Health/Fitness

Health Care Practitioners Must Cooperate to Reduce Medication Mismanagement

COLUMBIA, Mo. – Medication reconciliation is a safety practice in which health care professionals review patients’ medication regimens when patients transition between settings to reduce the likelihood of adverse drug effects. It is among the most complex clinical tasks required of physicians, nurses and pharmacists, who must work cooperatively to minimize discrepancies and inappropriate medication orders.

Eating Fewer, Larger Meals May Prove Healthier for Obese Women

Columbia, Mo. - Media articles and nutritionists alike have perpetuated the idea that for healthy metabolisms individuals should consume small meals multiple times a day. However, new research conducted at the University of Missouri suggests all-day snacking might not be as beneficial as previously thought, especially for obese women.

Another Muscular Dystrophy Mystery Solved; MU Scientists Inch Closer to a Therapy for Patients‏

COLUMBIA, Mo. — Approximately 250,000 people in the United States suffer from muscular dystrophy, which occurs when damaged muscle tissue is replaced with fibrous, bony or fatty tissue and loses function.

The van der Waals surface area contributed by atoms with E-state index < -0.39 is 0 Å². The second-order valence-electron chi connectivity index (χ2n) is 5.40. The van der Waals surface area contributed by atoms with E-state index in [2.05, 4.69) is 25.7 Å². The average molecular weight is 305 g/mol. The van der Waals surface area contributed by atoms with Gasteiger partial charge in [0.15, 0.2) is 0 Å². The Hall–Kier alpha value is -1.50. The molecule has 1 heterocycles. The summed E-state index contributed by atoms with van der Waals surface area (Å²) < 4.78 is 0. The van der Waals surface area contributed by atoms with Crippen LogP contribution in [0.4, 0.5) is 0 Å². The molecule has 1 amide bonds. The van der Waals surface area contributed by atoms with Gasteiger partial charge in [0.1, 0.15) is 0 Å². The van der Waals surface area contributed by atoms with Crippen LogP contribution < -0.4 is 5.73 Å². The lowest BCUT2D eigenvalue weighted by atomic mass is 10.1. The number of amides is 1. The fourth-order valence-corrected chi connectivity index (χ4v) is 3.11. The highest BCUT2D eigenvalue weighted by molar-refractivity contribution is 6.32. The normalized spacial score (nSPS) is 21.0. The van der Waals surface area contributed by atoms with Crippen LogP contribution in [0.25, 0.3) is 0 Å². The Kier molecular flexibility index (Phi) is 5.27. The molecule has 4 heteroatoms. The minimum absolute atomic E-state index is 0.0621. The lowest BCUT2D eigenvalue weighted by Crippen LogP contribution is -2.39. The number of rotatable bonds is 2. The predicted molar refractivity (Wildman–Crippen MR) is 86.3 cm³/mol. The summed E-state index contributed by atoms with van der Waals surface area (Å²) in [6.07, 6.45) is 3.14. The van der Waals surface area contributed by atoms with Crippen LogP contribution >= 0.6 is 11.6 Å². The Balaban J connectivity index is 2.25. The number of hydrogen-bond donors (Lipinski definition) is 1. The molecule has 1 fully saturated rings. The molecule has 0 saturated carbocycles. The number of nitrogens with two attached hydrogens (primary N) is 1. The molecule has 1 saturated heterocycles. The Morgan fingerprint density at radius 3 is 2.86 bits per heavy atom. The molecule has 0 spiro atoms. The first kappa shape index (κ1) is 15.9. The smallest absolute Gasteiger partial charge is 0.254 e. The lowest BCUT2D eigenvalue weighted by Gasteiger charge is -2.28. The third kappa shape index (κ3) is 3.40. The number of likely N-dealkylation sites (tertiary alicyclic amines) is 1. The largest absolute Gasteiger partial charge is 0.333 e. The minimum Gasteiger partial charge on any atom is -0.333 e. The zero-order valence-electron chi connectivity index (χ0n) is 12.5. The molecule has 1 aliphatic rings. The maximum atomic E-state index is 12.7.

Three years ago, University of Missouri scientists found a molecular compound that is vital to curing the disease, but they didn’t know how to make the compound bind to the muscle cells.

Bilirubin Can Prevent Damage from Cardiovascular Disease

COLUMBIA, Mo. ­— Each year, about 610,000 Americans suffer their first heart attack, according to the Centers for Disease Control and Prevention.

 

Heart attacks and other symptoms of cardiovascular disease can be caused when blockage occurs in the arteries. In a new study from the University of Missouri, a scientist has discovered a natural defense against arterial blockage: bilirubin.

MDA Reports November deer harvest biggest in four years

JEFFERSON CITY–Hunters shot 204,668 deer during the November portion of Missouri’s firearms deer season, topping the past four years’ harvests and confirming predictions by the Missouri Department of Conservation (MDC).

This year’s statewide November deer harvest is 7.7 percent more than last year and only 1.3 percent below the previous 10-year average.

Hermann Area District Hospital offers Home Sleep Studies

Medication Beliefs Strongly Affect Individuals’ Management of Chronic Diseases